NSA Document Released: “Untangling The Internet”

| Educate!

Above Photo: From muckrock.com

The NSA’s guide to the internet is the weirdest thing you’ll read today

“Untangling the Web” cites Borges, Freud, and Ovid – and that’s just the preface

The NSA has a well-earned reputation for being one of the tougher agencies to get records out of, making those rare FOIA wins all the sweeter. In the case of Untangling the Web, the agency’s 2007 guide to internet research, the fact that the records in question just so happen to be absolutely insane are just icing on the cake – or as the guide would put it, “the nectar on the ambrosia.”

MuckRock’s Michael Morisy initially requested the guide after finding an entry on Google Books. A month later, the NSA responded with a complete release, minus the author’s names …

Employees

Which was a bit odd, seeing as Michael had provided them in his initial request. But hey, gift horses and all that.

Now, at 650 pages, there’s far too much to go into depth here, but fortunately, as you can see from the table of contents …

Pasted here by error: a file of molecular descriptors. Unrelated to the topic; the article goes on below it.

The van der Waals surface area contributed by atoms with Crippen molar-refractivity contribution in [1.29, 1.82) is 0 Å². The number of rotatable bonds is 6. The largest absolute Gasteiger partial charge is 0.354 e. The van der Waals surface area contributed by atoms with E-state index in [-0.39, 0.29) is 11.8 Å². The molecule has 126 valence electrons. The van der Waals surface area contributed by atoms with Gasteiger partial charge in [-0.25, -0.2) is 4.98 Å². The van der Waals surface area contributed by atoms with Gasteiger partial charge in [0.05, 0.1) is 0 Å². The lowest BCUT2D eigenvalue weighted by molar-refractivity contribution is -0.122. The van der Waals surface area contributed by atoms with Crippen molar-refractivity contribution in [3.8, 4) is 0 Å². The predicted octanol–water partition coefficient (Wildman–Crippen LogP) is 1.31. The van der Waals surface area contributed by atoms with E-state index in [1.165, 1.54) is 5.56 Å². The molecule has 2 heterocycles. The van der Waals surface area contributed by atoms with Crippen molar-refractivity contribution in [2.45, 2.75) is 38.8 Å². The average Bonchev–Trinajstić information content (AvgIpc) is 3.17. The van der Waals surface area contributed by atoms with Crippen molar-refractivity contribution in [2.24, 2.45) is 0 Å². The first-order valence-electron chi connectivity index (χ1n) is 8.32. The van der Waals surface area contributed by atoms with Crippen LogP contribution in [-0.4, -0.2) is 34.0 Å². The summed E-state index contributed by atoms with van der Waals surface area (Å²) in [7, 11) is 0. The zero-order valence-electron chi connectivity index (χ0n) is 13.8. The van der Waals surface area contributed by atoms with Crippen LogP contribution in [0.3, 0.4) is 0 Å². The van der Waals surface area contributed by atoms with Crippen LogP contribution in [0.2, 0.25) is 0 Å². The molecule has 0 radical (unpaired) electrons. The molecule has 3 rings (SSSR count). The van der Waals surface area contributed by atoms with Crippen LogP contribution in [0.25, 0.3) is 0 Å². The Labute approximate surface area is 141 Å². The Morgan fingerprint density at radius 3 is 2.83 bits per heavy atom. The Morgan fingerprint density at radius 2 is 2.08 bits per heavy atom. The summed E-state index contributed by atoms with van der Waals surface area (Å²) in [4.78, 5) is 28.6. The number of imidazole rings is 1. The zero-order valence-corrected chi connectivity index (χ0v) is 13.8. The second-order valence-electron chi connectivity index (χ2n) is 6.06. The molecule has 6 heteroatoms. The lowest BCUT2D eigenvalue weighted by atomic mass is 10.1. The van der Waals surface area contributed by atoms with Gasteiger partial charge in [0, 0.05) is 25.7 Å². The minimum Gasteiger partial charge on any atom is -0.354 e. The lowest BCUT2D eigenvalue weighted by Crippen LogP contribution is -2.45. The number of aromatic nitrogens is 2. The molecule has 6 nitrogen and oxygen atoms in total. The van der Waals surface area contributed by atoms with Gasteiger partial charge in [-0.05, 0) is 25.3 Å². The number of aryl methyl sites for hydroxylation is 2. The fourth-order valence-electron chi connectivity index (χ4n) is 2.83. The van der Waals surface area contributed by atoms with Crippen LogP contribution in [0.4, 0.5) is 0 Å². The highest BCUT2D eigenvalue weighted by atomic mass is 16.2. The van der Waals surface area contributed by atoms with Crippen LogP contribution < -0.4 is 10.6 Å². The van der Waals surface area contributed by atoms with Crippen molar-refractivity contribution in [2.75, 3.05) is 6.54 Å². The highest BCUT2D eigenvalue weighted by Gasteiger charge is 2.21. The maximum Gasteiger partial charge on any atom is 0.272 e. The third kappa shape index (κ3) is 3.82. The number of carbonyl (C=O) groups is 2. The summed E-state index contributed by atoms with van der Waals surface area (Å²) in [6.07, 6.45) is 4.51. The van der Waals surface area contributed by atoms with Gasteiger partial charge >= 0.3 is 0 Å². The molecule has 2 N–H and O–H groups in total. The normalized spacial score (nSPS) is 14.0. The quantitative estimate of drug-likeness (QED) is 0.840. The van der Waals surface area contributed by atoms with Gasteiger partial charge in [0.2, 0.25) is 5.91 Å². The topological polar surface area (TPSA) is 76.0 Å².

Clew_rPRQV9r

you don’t have to go very far before this takes a hard turn into “Dungeons and Dragons campaign/Classics major’s undergraduate thesis” territory.

The preface employs a comical number of metaphors to describe what the internet is and isn’t – sometimes two a paragraph. But don’t take our word for it!

According to the NSA, the internet is …

A Persian’s personal library:

Preface1

Sisyphus’ boulder …

Sisyphus

A Freudian psycho-sexual pleasure palace …

Frued

A Borgesian world-consuming knowledge-cancer …

Tlon

A labyrinth (with bonus Mino-Troll):

MinoTroll

Two quick asides – one, in case your memory needed jogging as to what aclew was, the footnote helpfully provides that information …

Footnote

and two, before you cry foul that the beast in the center of the labyrinth isclearly a centaur, Ovid technically just describes the Minotaur as “half-man and half-bull” without specifying which half is which, so that interpretation is valid, if a bit needlessly obscure.

But while we’re on the subject of pedantic footnotes …

A shape-changing sea-god:Proteus

And finally, jumping ahead 600 pages, an endless frontier/a cemetery of dead ideas/a reminder of your aunt’s 15-minutes of fame:

conclusion

After that journey of discover, Untangling the Web ends perhaps the only way it could: with a back cover design that looks cribbed from a ‘90s Christian rock album.